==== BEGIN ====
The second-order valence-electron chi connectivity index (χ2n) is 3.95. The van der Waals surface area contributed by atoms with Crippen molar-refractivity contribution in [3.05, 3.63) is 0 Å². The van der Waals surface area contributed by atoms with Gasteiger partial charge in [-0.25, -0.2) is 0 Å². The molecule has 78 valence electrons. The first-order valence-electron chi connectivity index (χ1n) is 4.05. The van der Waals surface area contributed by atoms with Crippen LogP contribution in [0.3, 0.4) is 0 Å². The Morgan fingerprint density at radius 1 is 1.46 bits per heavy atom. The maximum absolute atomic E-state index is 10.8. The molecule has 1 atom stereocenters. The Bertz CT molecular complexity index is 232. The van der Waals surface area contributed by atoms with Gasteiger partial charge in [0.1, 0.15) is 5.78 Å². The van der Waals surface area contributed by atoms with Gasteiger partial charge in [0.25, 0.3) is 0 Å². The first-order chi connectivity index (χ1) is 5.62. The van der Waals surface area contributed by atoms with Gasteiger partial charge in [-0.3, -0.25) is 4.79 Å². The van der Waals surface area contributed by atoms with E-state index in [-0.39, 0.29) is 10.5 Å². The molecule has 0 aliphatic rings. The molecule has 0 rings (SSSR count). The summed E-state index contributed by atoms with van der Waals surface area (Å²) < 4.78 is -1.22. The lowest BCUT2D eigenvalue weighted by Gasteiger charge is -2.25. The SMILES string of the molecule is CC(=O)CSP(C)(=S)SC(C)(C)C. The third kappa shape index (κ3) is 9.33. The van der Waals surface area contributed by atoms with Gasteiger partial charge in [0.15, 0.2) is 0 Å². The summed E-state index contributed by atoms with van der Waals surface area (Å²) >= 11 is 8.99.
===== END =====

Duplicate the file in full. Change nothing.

The second-order valence-electron chi connectivity index (χ2n) is 3.95. The van der Waals surface area contributed by atoms with Crippen molar-refractivity contribution in [3.05, 3.63) is 0 Å². The van der Waals surface area contributed by atoms with Gasteiger partial charge in [-0.25, -0.2) is 0 Å². The molecule has 78 valence electrons. The first-order valence-electron chi connectivity index (χ1n) is 4.05. The van der Waals surface area contributed by atoms with Crippen LogP contribution in [0.3, 0.4) is 0 Å². The Morgan fingerprint density at radius 1 is 1.46 bits per heavy atom. The maximum absolute atomic E-state index is 10.8. The molecule has 1 atom stereocenters. The Bertz CT molecular complexity index is 232. The van der Waals surface area contributed by atoms with Gasteiger partial charge in [0.1, 0.15) is 5.78 Å². The van der Waals surface area contributed by atoms with Gasteiger partial charge in [0.25, 0.3) is 0 Å². The first-order chi connectivity index (χ1) is 5.62. The van der Waals surface area contributed by atoms with Gasteiger partial charge in [-0.3, -0.25) is 4.79 Å². The van der Waals surface area contributed by atoms with E-state index in [-0.39, 0.29) is 10.5 Å². The molecule has 0 aliphatic rings. The molecule has 0 rings (SSSR count). The summed E-state index contributed by atoms with van der Waals surface area (Å²) < 4.78 is -1.22. The lowest BCUT2D eigenvalue weighted by Gasteiger charge is -2.25. The SMILES string of the molecule is CC(=O)CSP(C)(=S)SC(C)(C)C. The third kappa shape index (κ3) is 9.33. The van der Waals surface area contributed by atoms with Gasteiger partial charge in [0.15, 0.2) is 0 Å². The summed E-state index contributed by atoms with van der Waals surface area (Å²) >= 11 is 8.99.